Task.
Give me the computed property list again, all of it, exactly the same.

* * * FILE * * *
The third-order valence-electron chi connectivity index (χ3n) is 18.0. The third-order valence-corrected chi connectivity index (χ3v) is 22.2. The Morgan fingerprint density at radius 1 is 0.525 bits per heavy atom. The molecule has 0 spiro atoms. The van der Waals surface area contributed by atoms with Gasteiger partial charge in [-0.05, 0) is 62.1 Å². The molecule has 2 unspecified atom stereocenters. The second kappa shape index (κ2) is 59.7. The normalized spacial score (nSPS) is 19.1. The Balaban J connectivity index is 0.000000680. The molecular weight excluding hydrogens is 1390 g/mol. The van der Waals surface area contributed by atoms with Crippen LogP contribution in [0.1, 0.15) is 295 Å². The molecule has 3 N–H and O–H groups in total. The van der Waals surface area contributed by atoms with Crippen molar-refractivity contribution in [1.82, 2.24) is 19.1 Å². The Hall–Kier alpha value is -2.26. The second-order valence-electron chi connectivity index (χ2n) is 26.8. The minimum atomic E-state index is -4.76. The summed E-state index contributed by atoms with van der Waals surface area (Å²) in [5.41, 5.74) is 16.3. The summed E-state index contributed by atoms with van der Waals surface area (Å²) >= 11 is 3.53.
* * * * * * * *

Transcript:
The third-order valence-electron chi connectivity index (χ3n) is 18.0. The third-order valence-corrected chi connectivity index (χ3v) is 22.2. The Morgan fingerprint density at radius 1 is 0.525 bits per heavy atom. The molecule has 0 spiro atoms. The van der Waals surface area contributed by atoms with Gasteiger partial charge in [-0.05, 0) is 62.1 Å². The molecule has 2 unspecified atom stereocenters. The second kappa shape index (κ2) is 59.7. The normalized spacial score (nSPS) is 19.1. The Balaban J connectivity index is 0.000000680. The molecular weight excluding hydrogens is 1390 g/mol. The van der Waals surface area contributed by atoms with Crippen LogP contribution in [0.1, 0.15) is 295 Å². The molecule has 3 N–H and O–H groups in total. The van der Waals surface area contributed by atoms with Crippen molar-refractivity contribution in [1.82, 2.24) is 19.1 Å². The Hall–Kier alpha value is -2.26. The second-order valence-electron chi connectivity index (χ2n) is 26.8. The minimum atomic E-state index is -4.76. The summed E-state index contributed by atoms with van der Waals surface area (Å²) in [5.41, 5.74) is 16.3. The summed E-state index contributed by atoms with van der Waals surface area (Å²) >= 11 is 3.53.